A Portland, Oregon dispensary is raising money to donate to Democratic presidential hopeful Bernie Sanders. Grower Farmer 12 started its “Burn One for Bernie” campaign earlier this year and now dispensaries Foster Buds and Glisan Buds – both under the same parent ownership – have partnered with Farmer 12’s campaign and are selling special one-gram joints (Farmer 12 Cone) for $10 each, then donating 10 percent of sales to Sanders’ campaign.
Ken Martin, manager of Foster Buds, spoke highly of Sanders’ contributions and how great of a cannabis activist he’s been. He says they sell a couple hundred Farmer 12 Cones a day and sales have only increased recently with primaries going on since customers want to come in and support Sanders.
“He is just the biggest advocate for the marijuana industry right now,” Martin told Mic. “[Customers are] all super excited. They’re supporting a guy that is trying to get cannabis legal.”
Foster Buds took to Instagram to promote the campaign and wrote a statement why they decided to do so.
“The cannabis community has never been appropriately represented or considered on a federal stage. Cannabis enthusiasts, supporters, and medical patients come from every walk of life now, and we all deserve a President who will rally to reschedule cannabis and transform America’s Cannabis policies,” Foster Buds wrote in an Instagram post. “We believe Bernie Sanders is the best and most likely candidate to appropriately represent the needs of our community.”
Last month, Ariel Zimman, a strong Sanders supporter, began selling homemade ceramic pipes with Sanders’ campaign logo on them in an effort to raise money for his campaign. Her sales are dubbed “Burners for Bernie” and she is also donating 10 percent of the sales from her pipes.
“It was really just a way to show my support for him as a candidate,” Zimman told the Center for Public Integrity. “People love [the pipes], and once they hear they are contributing in some way to the campaign, they are all about that too.”
Sanders has always been in support of medical marijuana and the decriminalization of cannabis throughout the country. He also supports a state’s right to opt for full legalization and ending the federal prohibition on cannabis. Though, Sanders isn’t a fan of cannabis use personally, he knows how important it is to the masses.
“I coughed a lot, I don’t know. I smoked marijuana twice – didn’t quite work for me,” Sanders told Yahoo News. “It’s not my thing, but it is the thing of a whole lot of people.”
A federal judge in Vancouver struck down a ban introduced by Canada’s previous Conservative government that prevented medical cannabis users from growing their own cannabis. The decision gives the Canadian government six months to amend the law and create new medical cannabis laws.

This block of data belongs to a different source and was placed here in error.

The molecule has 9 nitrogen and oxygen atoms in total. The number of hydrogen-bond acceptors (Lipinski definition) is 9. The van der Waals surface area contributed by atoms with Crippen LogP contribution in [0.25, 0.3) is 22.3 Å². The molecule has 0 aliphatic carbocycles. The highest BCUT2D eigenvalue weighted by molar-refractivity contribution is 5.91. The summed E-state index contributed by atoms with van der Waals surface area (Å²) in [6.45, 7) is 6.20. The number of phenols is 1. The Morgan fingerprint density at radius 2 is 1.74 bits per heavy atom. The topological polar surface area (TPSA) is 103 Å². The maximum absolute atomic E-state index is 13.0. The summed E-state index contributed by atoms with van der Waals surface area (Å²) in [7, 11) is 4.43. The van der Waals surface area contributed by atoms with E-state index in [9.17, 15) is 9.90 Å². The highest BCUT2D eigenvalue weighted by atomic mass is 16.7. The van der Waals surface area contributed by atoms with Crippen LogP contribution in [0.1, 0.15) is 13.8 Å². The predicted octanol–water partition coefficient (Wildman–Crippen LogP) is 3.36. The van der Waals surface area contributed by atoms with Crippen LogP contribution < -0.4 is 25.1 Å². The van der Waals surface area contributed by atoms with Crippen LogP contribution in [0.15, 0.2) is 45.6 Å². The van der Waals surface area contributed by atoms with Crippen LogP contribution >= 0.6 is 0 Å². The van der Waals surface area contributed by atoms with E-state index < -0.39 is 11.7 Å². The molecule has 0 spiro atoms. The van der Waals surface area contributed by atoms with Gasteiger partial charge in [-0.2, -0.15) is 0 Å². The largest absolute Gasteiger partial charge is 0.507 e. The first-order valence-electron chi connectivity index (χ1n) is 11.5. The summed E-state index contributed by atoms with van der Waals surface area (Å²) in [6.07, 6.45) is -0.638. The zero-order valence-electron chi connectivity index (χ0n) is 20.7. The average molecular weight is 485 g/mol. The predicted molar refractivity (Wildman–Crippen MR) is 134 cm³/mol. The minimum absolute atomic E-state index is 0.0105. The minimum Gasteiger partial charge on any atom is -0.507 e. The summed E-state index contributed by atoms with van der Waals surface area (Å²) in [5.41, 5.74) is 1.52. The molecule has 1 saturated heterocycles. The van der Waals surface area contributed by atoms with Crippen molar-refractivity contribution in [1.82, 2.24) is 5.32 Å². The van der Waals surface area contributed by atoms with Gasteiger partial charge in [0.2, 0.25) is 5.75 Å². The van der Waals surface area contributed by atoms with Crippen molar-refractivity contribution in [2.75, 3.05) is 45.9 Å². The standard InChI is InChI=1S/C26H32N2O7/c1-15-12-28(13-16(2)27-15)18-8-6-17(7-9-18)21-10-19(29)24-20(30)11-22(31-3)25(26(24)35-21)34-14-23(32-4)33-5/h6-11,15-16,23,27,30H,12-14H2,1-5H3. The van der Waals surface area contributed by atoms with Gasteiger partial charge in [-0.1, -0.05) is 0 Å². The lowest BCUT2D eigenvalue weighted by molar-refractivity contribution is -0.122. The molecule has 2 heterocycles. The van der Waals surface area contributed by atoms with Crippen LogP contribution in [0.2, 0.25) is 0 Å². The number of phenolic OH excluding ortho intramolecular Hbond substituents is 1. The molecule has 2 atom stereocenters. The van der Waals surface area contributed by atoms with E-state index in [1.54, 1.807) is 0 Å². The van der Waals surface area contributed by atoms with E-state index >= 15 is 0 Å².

In 2013 when the government overhauled the medical cannabis laws, they argued the mail-order system was safer for the patient and other Canadians who could’ve potentially be affected by growing at home.
Vancouver judge Michael Phelan said the initial ruling was arbitrary and violated the liberty of the charter.
“The access restrictions did not prove to reduce risk to healthy and safety or to improve access to marijuana – the purported objectives of the regulation,” Phelan wrote in his ruling. “I agree that the plaintiffs have, on a balance of probabilities, demonstrated that cannabis can be produced safely and securely with limited risk to public safety and consistently with the promotion of public health.”
The four plaintiffs in the case brought up issues pertaining to the original charter put in place three years ago. They argued they could not afford the medical cannabis sold in the commercial system, as well as not being able to choose which strands they received.
Neil Allard, one of the plaintiffs, said he consumes between 10-20 grams a day that would – through the commercial system – cost him $3,000 a month. Instead, with judge Phelan’s ruling, Allard can grow his own monthly allotment for a mere $230 a month.
Jane Philpott, Federal Health Minister, said they will respond to the court’s ruling and admitted they could introduce looser regulations concerning medical cannabis.
“My priority is to make sure, on the matter of medical marijuana, that Canadians who require access to it have fair access. At the same time, of course, the regulations were put there for a purpose, and we will make sure, if continued regulations are required, that they will be done in a matter that is acceptable to the court,” Philpott said in a press conference in Ottawa.